The average yawn is six seconds long and we average eight yawns a day. Humans begin to yawn while still in the womb. Yawning is not limited to humans – snakes, fish, cats and dogs, among others, all yawn.
What causes yawns? Scientists are not completely sure what causes yawns. The leading theory is that yawning helps regulate the temperature of the brain. Yawning causes a slight decrease in brain temperature because the act of yawning cools blood in our heads and causes cooled blood to enter the brain. In studies of mice an increase in brain temperature was found to precede yawning. Once they yawned, the brain temperature of the mice decreased. Thus, yawning is likely a thermoregulatory mechanism for the brain – but this is not 100% settled as the reason.
Have you ever noticed that yawns are contagious? Intentionally, take a big yawn and see if those around you yawn soon after. Yawns become contagious to people between the first and second years of life. Why is yawning contagious?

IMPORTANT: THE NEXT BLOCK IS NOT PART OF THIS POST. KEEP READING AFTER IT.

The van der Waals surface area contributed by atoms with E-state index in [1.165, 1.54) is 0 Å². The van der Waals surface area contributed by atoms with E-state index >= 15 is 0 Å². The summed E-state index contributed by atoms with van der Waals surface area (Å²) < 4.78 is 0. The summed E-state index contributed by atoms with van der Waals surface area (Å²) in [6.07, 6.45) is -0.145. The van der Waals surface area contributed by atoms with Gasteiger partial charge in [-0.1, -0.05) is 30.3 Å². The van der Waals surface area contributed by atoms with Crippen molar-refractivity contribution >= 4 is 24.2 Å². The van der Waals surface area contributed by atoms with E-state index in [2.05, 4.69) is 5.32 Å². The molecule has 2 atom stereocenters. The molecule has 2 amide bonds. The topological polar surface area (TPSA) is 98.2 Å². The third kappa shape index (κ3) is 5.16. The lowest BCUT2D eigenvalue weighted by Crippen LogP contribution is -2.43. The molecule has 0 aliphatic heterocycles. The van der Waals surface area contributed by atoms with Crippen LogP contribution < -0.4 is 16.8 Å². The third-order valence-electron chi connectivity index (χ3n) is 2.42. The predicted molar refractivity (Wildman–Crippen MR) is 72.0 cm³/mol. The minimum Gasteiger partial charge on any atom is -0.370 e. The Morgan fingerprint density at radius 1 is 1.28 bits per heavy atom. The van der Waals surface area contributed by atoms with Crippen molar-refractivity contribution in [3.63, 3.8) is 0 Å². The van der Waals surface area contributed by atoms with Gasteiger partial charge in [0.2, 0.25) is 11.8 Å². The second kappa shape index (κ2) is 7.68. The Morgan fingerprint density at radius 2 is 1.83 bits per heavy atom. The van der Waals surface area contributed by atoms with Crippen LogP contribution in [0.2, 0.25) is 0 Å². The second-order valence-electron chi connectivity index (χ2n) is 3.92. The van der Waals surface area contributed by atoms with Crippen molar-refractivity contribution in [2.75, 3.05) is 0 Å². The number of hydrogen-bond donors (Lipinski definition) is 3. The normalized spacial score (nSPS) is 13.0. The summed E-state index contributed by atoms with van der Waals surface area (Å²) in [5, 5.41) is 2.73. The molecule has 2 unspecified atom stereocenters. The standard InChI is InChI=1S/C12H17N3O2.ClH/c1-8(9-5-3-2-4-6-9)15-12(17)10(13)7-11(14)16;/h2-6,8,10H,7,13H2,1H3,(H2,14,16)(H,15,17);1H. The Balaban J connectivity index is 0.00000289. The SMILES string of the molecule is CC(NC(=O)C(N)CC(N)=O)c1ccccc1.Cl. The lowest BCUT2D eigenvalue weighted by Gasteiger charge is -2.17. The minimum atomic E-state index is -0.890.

Again, there is not certainty why yawning is contagious. Likely contagious yawning results from a combination of subconscious mimicry as well as empathy. Studies have found that yawning is contagious in about 70% of people and that merely seeing a picture of a person yawning or reading about yawning can spur a person to yawn. The contagious nature of yawning is not limited to humans. Both chimpanzees and dogs have been found to yawn in response to a human yawn.
Question – did you yawn while reading this IFOD?